If the subpoena seeks live testimony to be recorded by a stenographer, also known as a “deposition,” then a different analysis takes place. If it is a state-issued subpoena, the recipient should note whether it requests a “discovery” or an “evidence” deposition. A discovery deposition generally means that a party thinks you may have personal knowledge of some facts relevant to the litigation, and that party wants to learn those facts. Discovery depositions have limited use at trial and, depending upon whether the information is helpful or harmful to any party’s case, the recipient of the subpoena may ultimately be called again as a witness at trial. An evidence deposition, on the other hand, can be used at trial and read to the court as evidence. This can, under some circumstances, make it less likely you will be called as a witness at trial. It should be noted that in federal court, there is no such thing as a discovery deposition, so every subpoena for live testimony should be treated as an evidence deposition.

When a subpoena for both documents and live testimony is received, the analyses for both types of subpoenas must apply. Often times, however, the party issuing a third-party subpoena for both documents and testimony is primarily interested only in the documents. A simple telephone call to the attorney identified on the subpoena should allow you to learn whether testimony will be necessary if all of the requested documents are produced.

Why Have I Received the Subpoena?
Perhaps the most important question to be asked by the recipient of a third-party subpoena is why the subpoena was served. The concern is that the recipient may be drawn into the underlying lawsuit as a result of the information produced under the subpoena. Sometimes it is obvious that there is little likelihood of this happening because the recipient has no direct relationship to the parties or the case, but is merely in possession of documents or facts that are necessary for those parties to resolve their case. Sometimes, however, it is unclear whether the recipient can become summoned into the lawsuit. When the question is not clear-cut, legal counsel should be sought prior to responding to the subpoena.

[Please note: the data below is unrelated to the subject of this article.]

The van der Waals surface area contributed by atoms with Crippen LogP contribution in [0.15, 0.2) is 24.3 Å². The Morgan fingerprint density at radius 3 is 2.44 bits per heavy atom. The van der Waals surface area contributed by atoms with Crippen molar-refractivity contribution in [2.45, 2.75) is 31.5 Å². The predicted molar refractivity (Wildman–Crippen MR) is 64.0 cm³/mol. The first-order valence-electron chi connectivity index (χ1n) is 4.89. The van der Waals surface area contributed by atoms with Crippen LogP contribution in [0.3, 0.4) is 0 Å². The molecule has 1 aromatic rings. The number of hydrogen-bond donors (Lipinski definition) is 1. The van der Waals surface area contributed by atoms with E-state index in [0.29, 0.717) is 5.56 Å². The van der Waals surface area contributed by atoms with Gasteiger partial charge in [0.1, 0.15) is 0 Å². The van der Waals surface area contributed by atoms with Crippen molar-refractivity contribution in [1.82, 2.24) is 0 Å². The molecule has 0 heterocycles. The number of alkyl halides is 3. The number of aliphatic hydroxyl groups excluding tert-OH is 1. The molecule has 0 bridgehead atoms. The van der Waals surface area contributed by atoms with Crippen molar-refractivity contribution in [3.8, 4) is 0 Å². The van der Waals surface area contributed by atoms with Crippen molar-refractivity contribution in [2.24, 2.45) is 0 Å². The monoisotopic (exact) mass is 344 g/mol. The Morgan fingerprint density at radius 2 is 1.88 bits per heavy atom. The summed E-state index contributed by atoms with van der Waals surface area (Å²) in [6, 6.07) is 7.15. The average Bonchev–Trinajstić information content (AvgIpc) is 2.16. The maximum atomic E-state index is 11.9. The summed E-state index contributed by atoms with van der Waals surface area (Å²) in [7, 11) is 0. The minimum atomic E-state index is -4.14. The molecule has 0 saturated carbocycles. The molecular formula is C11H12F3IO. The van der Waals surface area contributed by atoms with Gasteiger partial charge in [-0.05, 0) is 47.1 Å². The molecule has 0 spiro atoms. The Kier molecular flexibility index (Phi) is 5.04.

What if I Refuse to Give the Information?
Because of the potential penalties that exist, a subpoena should never be ignored. If a determination has been made that information cannot or should not be produced, two alternatives are available. First, if a basis exists to refuse to produce the information sought by the subpoena, a motion to quash the subpoena can be filed. If successful, the subpoena is found to be invalid and no information needs to be produced.

In the event a motion to quash is unsuccessful, then a protective order can be requested. Courts tend to be sensitive to a third-party’s confidential information, and likely will enter a protective order to secure your information and limit its use if the request is reasonable. In some cases, these orders are mandatory. Such orders will typically prohibit the parties in the underlying lawsuit from disclosing the information publicly or to anyone who is not a party or attorney in the lawsuit. Penalties for violating a protective order can be even more severe than the penalties for ignoring the subpoena.

Receiving a third-party subpoena need not be a stressful exercise. Often the recipient can simply provide the documents requested and never again be bothered with the underlying lawsuit. Sometimes, however, the process can be more complicated and a basic understanding of the rules and procedures can be helpful. iBi